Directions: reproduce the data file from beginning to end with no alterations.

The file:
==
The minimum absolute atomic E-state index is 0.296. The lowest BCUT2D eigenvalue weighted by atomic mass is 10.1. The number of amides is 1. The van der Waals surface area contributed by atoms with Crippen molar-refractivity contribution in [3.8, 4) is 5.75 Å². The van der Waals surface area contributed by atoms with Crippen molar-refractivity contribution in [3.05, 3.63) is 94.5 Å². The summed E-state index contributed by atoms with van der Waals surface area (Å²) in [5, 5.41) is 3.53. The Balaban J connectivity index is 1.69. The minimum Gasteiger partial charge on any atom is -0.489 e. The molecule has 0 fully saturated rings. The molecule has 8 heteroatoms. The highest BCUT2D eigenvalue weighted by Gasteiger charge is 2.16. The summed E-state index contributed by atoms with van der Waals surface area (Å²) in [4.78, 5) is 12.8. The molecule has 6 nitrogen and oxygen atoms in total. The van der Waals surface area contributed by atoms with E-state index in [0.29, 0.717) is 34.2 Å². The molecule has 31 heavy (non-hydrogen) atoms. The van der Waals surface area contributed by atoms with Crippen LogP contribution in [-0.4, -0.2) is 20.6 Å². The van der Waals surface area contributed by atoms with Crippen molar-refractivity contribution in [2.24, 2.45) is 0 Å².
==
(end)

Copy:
The minimum absolute atomic E-state index is 0.296. The lowest BCUT2D eigenvalue weighted by atomic mass is 10.1. The number of amides is 1. The van der Waals surface area contributed by atoms with Crippen molar-refractivity contribution in [3.8, 4) is 5.75 Å². The van der Waals surface area contributed by atoms with Crippen molar-refractivity contribution in [3.05, 3.63) is 94.5 Å². The summed E-state index contributed by atoms with van der Waals surface area (Å²) in [5, 5.41) is 3.53. The Balaban J connectivity index is 1.69. The minimum Gasteiger partial charge on any atom is -0.489 e. The molecule has 0 fully saturated rings. The molecule has 8 heteroatoms. The highest BCUT2D eigenvalue weighted by Gasteiger charge is 2.16. The summed E-state index contributed by atoms with van der Waals surface area (Å²) in [4.78, 5) is 12.8. The molecule has 6 nitrogen and oxygen atoms in total. The van der Waals surface area contributed by atoms with E-state index in [0.29, 0.717) is 34.2 Å². The molecule has 31 heavy (non-hydrogen) atoms. The van der Waals surface area contributed by atoms with Crippen LogP contribution in [-0.4, -0.2) is 20.6 Å². The van der Waals surface area contributed by atoms with Crippen molar-refractivity contribution in [2.24, 2.45) is 0 Å².